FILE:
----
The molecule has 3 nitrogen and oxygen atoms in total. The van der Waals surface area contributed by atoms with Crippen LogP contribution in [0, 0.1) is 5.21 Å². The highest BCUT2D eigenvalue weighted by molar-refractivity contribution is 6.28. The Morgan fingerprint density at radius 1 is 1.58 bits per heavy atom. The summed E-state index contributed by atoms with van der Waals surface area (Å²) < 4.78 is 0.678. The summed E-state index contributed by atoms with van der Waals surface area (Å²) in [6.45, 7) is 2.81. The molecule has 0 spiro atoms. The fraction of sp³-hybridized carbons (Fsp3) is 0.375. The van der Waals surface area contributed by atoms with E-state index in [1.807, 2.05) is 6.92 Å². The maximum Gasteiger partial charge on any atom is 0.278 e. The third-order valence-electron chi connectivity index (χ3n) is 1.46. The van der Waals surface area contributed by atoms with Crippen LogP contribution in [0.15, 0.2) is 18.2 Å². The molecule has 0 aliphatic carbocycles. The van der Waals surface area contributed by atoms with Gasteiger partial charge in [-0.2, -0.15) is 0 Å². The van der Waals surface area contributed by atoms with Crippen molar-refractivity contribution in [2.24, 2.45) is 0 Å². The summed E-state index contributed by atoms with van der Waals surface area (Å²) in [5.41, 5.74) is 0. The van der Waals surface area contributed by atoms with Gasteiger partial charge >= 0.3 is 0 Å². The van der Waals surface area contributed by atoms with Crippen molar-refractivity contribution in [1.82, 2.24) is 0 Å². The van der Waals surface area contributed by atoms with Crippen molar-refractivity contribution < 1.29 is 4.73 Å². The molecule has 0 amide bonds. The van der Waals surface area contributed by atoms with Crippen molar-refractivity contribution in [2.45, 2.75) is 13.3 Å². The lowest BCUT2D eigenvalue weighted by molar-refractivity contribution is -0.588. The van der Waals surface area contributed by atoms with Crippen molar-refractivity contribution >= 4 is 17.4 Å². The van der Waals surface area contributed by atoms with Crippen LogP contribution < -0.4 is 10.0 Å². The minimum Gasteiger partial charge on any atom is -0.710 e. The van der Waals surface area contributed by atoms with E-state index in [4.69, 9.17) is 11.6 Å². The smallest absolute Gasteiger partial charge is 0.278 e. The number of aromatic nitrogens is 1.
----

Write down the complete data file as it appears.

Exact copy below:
The molecule has 3 nitrogen and oxygen atoms in total. The van der Waals surface area contributed by atoms with Crippen LogP contribution in [0, 0.1) is 5.21 Å². The highest BCUT2D eigenvalue weighted by molar-refractivity contribution is 6.28. The Morgan fingerprint density at radius 1 is 1.58 bits per heavy atom. The summed E-state index contributed by atoms with van der Waals surface area (Å²) < 4.78 is 0.678. The summed E-state index contributed by atoms with van der Waals surface area (Å²) in [6.45, 7) is 2.81. The molecule has 0 spiro atoms. The fraction of sp³-hybridized carbons (Fsp3) is 0.375. The van der Waals surface area contributed by atoms with E-state index in [1.807, 2.05) is 6.92 Å². The maximum Gasteiger partial charge on any atom is 0.278 e. The third-order valence-electron chi connectivity index (χ3n) is 1.46. The van der Waals surface area contributed by atoms with Crippen LogP contribution in [0.15, 0.2) is 18.2 Å². The molecule has 0 aliphatic carbocycles. The van der Waals surface area contributed by atoms with Gasteiger partial charge in [-0.2, -0.15) is 0 Å². The van der Waals surface area contributed by atoms with Crippen molar-refractivity contribution in [2.24, 2.45) is 0 Å². The summed E-state index contributed by atoms with van der Waals surface area (Å²) in [5.41, 5.74) is 0. The van der Waals surface area contributed by atoms with Gasteiger partial charge >= 0.3 is 0 Å². The van der Waals surface area contributed by atoms with Crippen molar-refractivity contribution in [1.82, 2.24) is 0 Å². The van der Waals surface area contributed by atoms with Crippen molar-refractivity contribution < 1.29 is 4.73 Å². The molecule has 0 amide bonds. The van der Waals surface area contributed by atoms with Crippen molar-refractivity contribution in [2.45, 2.75) is 13.3 Å². The lowest BCUT2D eigenvalue weighted by molar-refractivity contribution is -0.588. The van der Waals surface area contributed by atoms with Crippen molar-refractivity contribution >= 4 is 17.4 Å². The van der Waals surface area contributed by atoms with Crippen LogP contribution < -0.4 is 10.0 Å². The minimum Gasteiger partial charge on any atom is -0.710 e. The van der Waals surface area contributed by atoms with E-state index in [4.69, 9.17) is 11.6 Å². The smallest absolute Gasteiger partial charge is 0.278 e. The number of aromatic nitrogens is 1.